Strategies For Successful Digital Brand Storytelling
Years ago I discovered there were secret strategies you need to know to tell successful stories. I produced an event with a Member of Parliament. I’d drafted an initiative that proposed using culture to engage the emerging electorate. We lived in an economically challenged area of Winnipeg, Manitoba that didn’t have any art galleries or coffee shops with poetry slams or pubs with open mic nights. After some spirited conversations, the MP offered to host a house concert at her home and I volunteered to perform. It all went swimmingly until the first people started to show up, and they were all elderly folks…very elderly, like wheelchairs and oxygen tanks. As a young musician and performer, the elderly always terrified me. My irreverent sense of humor and open-throated style of singing at the top of my lungs seemed destined to offend. I always imagined the grey-haired members of my audience were silently judging me behind their kind, knowing smiles.
Internally I freaked out and decided that the best course of action would be to explain, even over explain each song before I played it. I figured that even if they didn’t like the style of music, at least they might appreciate the story behind it. So that’s what I did, I explained every single song all night long, but generally speaking the night was a great success and evolved into the Artist Next Door TV series, which I ended up hosting for three years.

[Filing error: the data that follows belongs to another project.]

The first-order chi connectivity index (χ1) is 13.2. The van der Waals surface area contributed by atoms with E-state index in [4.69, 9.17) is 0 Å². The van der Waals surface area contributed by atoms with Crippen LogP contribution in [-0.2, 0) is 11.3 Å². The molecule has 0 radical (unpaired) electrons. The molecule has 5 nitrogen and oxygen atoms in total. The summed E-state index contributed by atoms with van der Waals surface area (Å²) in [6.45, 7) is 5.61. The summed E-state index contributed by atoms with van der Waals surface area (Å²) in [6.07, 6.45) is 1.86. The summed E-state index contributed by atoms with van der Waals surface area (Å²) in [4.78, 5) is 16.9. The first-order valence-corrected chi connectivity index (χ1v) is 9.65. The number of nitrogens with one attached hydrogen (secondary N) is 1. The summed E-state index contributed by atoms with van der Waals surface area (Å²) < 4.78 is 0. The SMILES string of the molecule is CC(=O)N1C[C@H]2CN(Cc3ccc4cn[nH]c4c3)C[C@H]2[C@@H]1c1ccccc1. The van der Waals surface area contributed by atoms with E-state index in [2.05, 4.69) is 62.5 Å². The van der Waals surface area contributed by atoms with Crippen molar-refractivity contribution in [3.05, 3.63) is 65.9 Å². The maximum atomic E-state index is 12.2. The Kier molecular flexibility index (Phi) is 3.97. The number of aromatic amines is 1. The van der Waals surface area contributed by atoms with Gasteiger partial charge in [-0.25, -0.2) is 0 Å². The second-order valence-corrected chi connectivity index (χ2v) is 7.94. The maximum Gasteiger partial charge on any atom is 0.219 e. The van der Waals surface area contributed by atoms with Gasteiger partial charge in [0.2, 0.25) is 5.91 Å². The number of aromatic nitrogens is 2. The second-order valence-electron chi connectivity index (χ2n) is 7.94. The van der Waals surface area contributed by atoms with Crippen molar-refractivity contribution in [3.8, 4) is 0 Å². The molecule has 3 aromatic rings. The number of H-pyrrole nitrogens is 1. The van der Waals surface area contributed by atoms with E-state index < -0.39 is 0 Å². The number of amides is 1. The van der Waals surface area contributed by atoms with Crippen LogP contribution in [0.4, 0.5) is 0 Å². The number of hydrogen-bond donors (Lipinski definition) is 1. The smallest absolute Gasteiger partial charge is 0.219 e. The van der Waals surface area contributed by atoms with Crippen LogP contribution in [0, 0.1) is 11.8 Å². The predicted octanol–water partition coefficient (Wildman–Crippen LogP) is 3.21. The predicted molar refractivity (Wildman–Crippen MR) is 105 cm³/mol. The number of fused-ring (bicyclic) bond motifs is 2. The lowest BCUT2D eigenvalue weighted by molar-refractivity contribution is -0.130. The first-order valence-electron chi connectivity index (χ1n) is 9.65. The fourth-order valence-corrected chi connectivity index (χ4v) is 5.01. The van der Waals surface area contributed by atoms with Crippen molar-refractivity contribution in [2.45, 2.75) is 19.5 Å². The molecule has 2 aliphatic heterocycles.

But the day after I got a phone call from Bob, a neighbor who had been at the show. Bob invited me to come down to his place cause he had someone to tell me. When I arrived we sat down and he said, “Rik, a preacher doesn’t trust his audience to make the necessary connections…a storyteller does. Be a storyteller.” That conversation changed everything for me as a presenter, performer, and producer and inspired the secret strategies you need to know to tell successful stories and digital brand storytelling.
Strategies for Successful Digital Brand Storytelling
Recently I had the opportunity to be part of a project for Chevrolet Canada called, The Most Roadtrippable Town in Canada. The company chose 12 families from across the country. They also lent each family a brand new Equinox for a weekend. Finally, they provided a budget for expenses and activities and created an itinerary with the starting point being the city each family lived in and a destination city that would act as the finish line.
Families were required to create some original content to be shared on social media…specifically Instagram, but posts were encouraged on Facebook, Twitter, Google+, LinkedIn, Reddit and any other networks participants had. There was a content calendar with dates to share stories, along with some really general suggestions on what to say and how to say it. After our road trip, each family had a week to produce a 60-second highlight reel that Chevrolet Canada uploaded to their YouTube channel, followed by a two week voting period where a view = a vote. The three families with the most votes at the end of the two week period would go on to a final round where judges would pick one family to win a free Chevy Equinox.
The Power of Customers Producing Creative Content